Cancer is a disease of the genome. Using data from next-generation DNA sequencing technology, genome scientists and oncologists can work together to better inform an approach to individual patient treatment planning that is more targeted and personalized than ever before. But, in the process, they can also uncover information about a patient, such as their family’s susceptibility to hereditary forms of cancer and other diseases.
What should scientists and clinicians do with all of this information? What’s the best approach to managing these findings? A new clinical framework attempts to address this increasingly common conundrum.
Personalized OncoGenomics (POG)
Every patient carries genes inherited from their parents. Individual variation in this inherited genome—known as germline variants—can influence an individual’s predisposition for developing cancer and other diseases and can be passed on to future generations. Research has shown that germline variants in cancer predisposition genes underlie five to 10 per cent of all cancers. In addition to susceptibility, germline variants may influence the way a tumour developed, or a patient’s immune response to cancer and their response to treatment.
BC Cancer’s Personalized OncoGenomics (POG) program is a precision oncology initiative that performs whole genome and transcriptome sequencing to identify targetable genetic alterations in patients with metastatic disease. The program has enrolled more than 1,100 patients to date; 83 per cent of cases have yielded actionable findings. Closely interfacing with the Hereditary Cancer Program (HCP) at BC Cancer, POG is uniquely positioned to establish best practices for identifying and reporting germline variants of potential clinical significance.
In a paper published in the Journal of the National Cancer Institute, Cancer Spectrum the POG team proposed a framework, based on eight years of experience using whole genome and transcriptome sequencing to influence patient care, for the identification, evaluation and reporting of germline variants that may have implications for the health of cancer patients and their families.
“This paper outlines our extensive clinical research experience with the use of whole genome and transcriptome sequencing of the tumour and germline in a publicly funded healthcare system,” says Dr. Kasmintan Schrader, Scientist and Staff Physician at BC Cancer and senior author on the study. “By documenting our experience, we hope to motivate those working in programs similar to POG to consider some of the same issues that we did.”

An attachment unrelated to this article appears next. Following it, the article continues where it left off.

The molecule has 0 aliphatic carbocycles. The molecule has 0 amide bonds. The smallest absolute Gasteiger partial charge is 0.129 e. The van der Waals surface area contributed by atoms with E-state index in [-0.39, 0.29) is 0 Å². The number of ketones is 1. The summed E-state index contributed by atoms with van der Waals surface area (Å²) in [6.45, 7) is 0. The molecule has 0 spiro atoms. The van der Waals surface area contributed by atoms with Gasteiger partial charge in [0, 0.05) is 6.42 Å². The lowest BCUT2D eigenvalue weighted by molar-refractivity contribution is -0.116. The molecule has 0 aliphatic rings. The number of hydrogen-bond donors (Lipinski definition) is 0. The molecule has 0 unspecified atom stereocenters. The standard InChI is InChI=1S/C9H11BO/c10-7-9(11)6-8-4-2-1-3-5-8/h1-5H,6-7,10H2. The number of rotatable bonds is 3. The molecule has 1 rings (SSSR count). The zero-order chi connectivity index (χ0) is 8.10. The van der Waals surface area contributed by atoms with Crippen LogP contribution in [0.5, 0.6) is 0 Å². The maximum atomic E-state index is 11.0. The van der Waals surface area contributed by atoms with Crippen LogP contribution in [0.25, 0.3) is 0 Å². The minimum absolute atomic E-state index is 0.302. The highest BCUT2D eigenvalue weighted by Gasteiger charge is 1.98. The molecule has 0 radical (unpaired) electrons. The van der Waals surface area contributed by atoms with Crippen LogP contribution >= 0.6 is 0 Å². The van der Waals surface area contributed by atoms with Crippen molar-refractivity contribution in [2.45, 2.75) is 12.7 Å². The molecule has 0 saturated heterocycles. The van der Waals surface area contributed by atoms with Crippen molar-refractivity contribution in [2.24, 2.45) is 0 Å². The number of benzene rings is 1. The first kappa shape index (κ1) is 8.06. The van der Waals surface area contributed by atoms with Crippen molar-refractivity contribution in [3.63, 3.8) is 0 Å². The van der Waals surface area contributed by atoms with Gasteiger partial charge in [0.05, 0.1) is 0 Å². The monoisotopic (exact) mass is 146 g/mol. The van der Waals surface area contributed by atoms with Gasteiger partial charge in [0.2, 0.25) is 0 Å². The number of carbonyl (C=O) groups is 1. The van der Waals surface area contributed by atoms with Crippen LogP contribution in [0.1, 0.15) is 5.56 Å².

The framework relies on the concerted efforts of the POG Ethics and Germline Working Group, a multi-disciplinary team consisting of oncologists, medical and molecular geneticists, pathologists, bioinformaticians and other scientists, an ethicist and lawyers.
“The Ethics and Germline Group is important because it brings together different perspectives to make an informed decision that is best for the patient,” says Katherine (Katie) Dixon, a graduate student working in Dr. Schrader’s group and first author on the study.
A key aspect of the published framework is the universal reporting of cancer-related, clinically actionable germline findings as a part of participation in the study and as outlined in the informed consent. These results are returned to the patient by their oncologist, and a referral is made for genetic counselling through the HCP.
For germline variants unrelated to cancer, the POG program has adopted an opt-in procedure.
Patients are made aware that germline findings may not directly impact their individual cancer risk, prognosis or treatment, including variants that may have implications for cancer screening and risk reduction for family members carrying the same inherited germline variants. Of the patients enrolled in the POG program, between 2012 and July 2019, 97.9 per cent opted for the return of germline findings, including clinically actionable information regarding other genetic diseases, unrelated to cancer.
“This number shows that patients do highly value genetic information and are willing to receive it,” says Dixon. “Even though it may not benefit them directly, patients have a lot of concern not only for themselves but also for their families.”
The established framework for the return of clinically relevant germline variation to patients enrolled in POG is consistent with the overall goal of the program: to characterize the complete genomic architecture of an individual cancer by making evidence-based interpretations and decisions about actionable findings, maintaining data transparency and allowing opportunities for clinical translation.
“This paper highlights the importance of identifying cancer susceptibility findings as well as germline variation that goes beyond that,” says Dr. Schrader. “There is well-supported clinical utility in understanding if a patient or family is (or is not) at an increased risk for cancer with regard to cancer screening recommendations and the potential for cancer risk-reducing strategies. If identification of cancer susceptibility was more widespread, we could decrease the incidence of certain cancers in the population. Additionally, further understanding of inherited factors that may contribute to the way a tumour evolves or the way the body may behave in response to treatment will be important as we continue to truly personalize cancer care.”